AMETEK Programmable Power has introduced two new multiple-output programmable DC power supplies—the Sorensen™ Asterion® DC ASA and Sorensen™ Asterion® DC ASM Series. These bring high power density and flexibility to applications ranging from commercial functional PCBA tests to military ATE systems. Each supply in the two series comes in a 1U-high chassis and features up to three independent, isolated outputs.
Topics: dc power supply
AMETEK Programmable Power Reveals the New Sorensen™ Asterion® DC ASA Series
AMETEK Programmable Power is proud to reveal the new Sorensen™ Asterion® DC ASA Series Multiple-Output Programmable Power Supply. As the newest addition to the Asterion platform of power testing solutions, the ASA Series offers enhanced testing efficiency while drastically reducing space and power consumption requirements.
Topics: Programmable Power
Semiconductors have been making headlines recently, primarily because chipmakers have been unable to make enough devices to satisfy demand. Headlines like these are common: “Until 2023? Parts shortage will keep auto prices sky-high,” “The global chip shortage is starting to hit the smartphone industry,” and “Why the global chip shortage is making it so hard to buy a PS5.”
When it comes to power and test applications, efficiency is key. The quicker you can perform tests, with the least amount of setup time and capital/energy costs, the more tests you can perform and the faster you can validate your product designs.
Here, the role of the power supply innovation is an important one. As a critical piece of any test application, a power supply can make or break your product testing. The following are just a few factors that are dependent on your choice of power supply:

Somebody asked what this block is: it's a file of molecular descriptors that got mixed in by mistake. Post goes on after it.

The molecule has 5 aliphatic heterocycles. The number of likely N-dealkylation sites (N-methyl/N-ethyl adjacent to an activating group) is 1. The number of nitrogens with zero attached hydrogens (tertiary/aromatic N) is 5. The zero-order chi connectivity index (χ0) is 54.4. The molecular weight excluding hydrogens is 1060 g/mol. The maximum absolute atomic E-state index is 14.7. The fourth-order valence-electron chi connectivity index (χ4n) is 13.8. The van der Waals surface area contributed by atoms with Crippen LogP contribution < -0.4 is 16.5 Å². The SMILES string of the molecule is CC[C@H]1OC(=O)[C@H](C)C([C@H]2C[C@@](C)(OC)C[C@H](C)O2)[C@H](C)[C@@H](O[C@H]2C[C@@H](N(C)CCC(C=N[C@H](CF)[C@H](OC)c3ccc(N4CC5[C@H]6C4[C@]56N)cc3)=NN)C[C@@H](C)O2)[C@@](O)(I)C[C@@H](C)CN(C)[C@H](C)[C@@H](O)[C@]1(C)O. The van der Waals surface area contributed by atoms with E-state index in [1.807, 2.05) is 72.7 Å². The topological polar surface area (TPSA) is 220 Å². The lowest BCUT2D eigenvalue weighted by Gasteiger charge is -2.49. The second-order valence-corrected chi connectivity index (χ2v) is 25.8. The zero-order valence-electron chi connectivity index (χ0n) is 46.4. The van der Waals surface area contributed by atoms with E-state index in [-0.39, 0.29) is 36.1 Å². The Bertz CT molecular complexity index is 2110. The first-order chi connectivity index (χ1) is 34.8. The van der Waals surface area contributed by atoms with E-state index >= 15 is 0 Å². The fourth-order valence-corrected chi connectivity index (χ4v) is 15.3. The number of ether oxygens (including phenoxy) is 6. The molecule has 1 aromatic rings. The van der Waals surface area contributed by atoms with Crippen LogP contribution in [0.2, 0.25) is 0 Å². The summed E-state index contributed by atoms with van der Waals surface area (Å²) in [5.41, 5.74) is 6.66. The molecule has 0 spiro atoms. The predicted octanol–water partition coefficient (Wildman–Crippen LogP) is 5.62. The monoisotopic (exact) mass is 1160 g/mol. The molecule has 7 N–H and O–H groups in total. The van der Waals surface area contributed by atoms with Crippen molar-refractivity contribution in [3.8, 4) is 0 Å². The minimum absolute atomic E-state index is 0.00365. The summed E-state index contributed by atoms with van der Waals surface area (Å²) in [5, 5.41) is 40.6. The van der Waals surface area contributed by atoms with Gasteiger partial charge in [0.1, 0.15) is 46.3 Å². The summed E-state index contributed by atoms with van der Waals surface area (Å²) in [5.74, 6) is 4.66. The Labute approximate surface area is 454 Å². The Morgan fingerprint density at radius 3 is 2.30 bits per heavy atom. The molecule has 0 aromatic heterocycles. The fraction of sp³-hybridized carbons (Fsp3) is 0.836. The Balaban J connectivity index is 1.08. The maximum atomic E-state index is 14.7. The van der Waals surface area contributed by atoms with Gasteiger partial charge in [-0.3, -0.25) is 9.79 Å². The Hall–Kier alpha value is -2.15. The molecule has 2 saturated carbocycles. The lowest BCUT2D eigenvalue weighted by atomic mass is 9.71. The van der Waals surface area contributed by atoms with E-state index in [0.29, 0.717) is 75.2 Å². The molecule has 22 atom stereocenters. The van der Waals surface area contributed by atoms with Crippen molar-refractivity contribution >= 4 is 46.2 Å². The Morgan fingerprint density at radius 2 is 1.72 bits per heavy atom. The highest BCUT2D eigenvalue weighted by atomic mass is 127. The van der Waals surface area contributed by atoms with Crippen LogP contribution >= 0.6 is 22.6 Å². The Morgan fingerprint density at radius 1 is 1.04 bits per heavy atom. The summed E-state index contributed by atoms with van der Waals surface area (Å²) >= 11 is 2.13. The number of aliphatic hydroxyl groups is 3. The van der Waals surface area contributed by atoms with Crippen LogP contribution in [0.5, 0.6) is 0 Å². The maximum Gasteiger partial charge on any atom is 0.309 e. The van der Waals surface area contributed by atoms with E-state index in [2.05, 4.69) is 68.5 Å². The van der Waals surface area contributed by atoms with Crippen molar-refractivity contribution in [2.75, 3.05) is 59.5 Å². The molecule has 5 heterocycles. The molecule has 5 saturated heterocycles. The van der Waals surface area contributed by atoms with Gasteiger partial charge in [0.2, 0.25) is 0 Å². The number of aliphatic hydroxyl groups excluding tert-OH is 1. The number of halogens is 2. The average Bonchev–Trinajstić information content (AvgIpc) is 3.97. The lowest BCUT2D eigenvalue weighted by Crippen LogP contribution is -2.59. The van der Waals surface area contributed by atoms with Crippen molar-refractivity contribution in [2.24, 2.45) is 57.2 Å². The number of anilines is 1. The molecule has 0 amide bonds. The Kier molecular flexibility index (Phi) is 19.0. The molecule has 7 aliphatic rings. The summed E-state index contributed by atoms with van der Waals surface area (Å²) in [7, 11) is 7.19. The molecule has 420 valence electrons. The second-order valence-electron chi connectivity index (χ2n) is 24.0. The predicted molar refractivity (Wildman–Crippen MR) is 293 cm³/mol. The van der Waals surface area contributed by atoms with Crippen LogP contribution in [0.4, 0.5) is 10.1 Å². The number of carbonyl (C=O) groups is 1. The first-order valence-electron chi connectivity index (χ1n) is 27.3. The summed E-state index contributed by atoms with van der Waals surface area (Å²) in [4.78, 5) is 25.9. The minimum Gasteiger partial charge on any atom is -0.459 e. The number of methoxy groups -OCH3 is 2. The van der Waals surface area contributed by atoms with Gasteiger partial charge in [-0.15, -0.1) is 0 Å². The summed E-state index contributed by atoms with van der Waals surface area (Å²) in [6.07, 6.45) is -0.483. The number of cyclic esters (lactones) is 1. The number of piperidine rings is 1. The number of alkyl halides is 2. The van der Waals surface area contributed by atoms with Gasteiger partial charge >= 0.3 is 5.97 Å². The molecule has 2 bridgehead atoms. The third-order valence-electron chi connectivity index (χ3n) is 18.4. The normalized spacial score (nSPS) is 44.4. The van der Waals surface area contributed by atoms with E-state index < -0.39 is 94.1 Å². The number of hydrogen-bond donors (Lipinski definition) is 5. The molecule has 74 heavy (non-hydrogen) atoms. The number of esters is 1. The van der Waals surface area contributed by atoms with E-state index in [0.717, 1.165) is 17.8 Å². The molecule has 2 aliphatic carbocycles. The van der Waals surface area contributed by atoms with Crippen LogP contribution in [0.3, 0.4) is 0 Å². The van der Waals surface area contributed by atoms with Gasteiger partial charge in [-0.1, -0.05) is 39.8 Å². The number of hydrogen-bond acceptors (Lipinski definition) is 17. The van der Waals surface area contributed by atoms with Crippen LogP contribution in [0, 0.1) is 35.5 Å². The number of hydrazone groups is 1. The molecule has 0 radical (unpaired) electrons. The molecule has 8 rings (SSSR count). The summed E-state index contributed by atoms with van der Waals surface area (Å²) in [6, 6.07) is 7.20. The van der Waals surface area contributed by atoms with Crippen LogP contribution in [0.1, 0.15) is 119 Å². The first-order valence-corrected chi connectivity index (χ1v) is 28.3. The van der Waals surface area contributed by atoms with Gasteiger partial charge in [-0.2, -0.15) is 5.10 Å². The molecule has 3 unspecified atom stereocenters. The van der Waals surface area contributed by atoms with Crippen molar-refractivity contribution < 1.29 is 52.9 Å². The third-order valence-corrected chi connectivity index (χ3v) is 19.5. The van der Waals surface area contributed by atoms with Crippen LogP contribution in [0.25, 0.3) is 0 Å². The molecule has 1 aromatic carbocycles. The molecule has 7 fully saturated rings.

Topics: Programmable Power
White Paper Details How to Choose Air- and Water-Cooled Electronic Loads
If you are working in the renewable-energy field, you can benefit from using a programmable DC electronic load to test batteries, fuel cells, and solar panels. Even if you are working with more conventional energy sources, an electronic load can be a useful instrument to have on hand to test power supplies, battery chargers, ultracapacitors, and other devices that generate a DC voltage.
In the race for renewable energy, solar is gaining ground on wind generation, which currently holds a lead over solar. In its July “Short-term energy outlook,” the U.S. Energy Information Administration (EIA) estimates that next year, additional solar capacity coming online will exceed additional wind capacity for the first time, the EIA reports.
AMETEK Programmable Power Supports Team Sonnenwagen Aachen
Team Sonnenwagen Aachen, equipped with an Asterion DC programmable power supply from AMETEK Programmable Power, has spent nearly 14 months designing and building its third-generation solar-powered racecar, dubbed Covestro Photon. In October, team members will take the car to Morocco to compete with other European solar teams in a new event—the Solar Challenge Morocco 2021 (SCM). The SCM is a five-day event with five different stages covering 2,500 km.
It wouldn't be bragging to say that we have a lot of experience with power supplies here at AMETEK Programmable Power. Many of our design and sales engineers have been with us for a long time, and we feel that really gives us an edge when it comes to helping you get the best product for your needs. Their extensive knowledge of our products and applications enable them to recommend just the right products, and you can feel confident in their recommendations.
The power supply may be one of the least-considered components of an electronic system. After all, how hard can it be to find the right power source for your system? You figure out how much current you need at the voltage your system will operate at, find a model that can supply that voltage and current in a catalog or on a website, then make the purchase.
By James Schada, Product Marketing Manager, AMETEK/VTI Instruments
Choosing the right power supply for your test system or application is no small task. Defining the power requirements for your application comes first, but this is only the beginning. Once you know the voltages and currents, you need to figure out how to power and control your source. There are several decisions that will need to be made.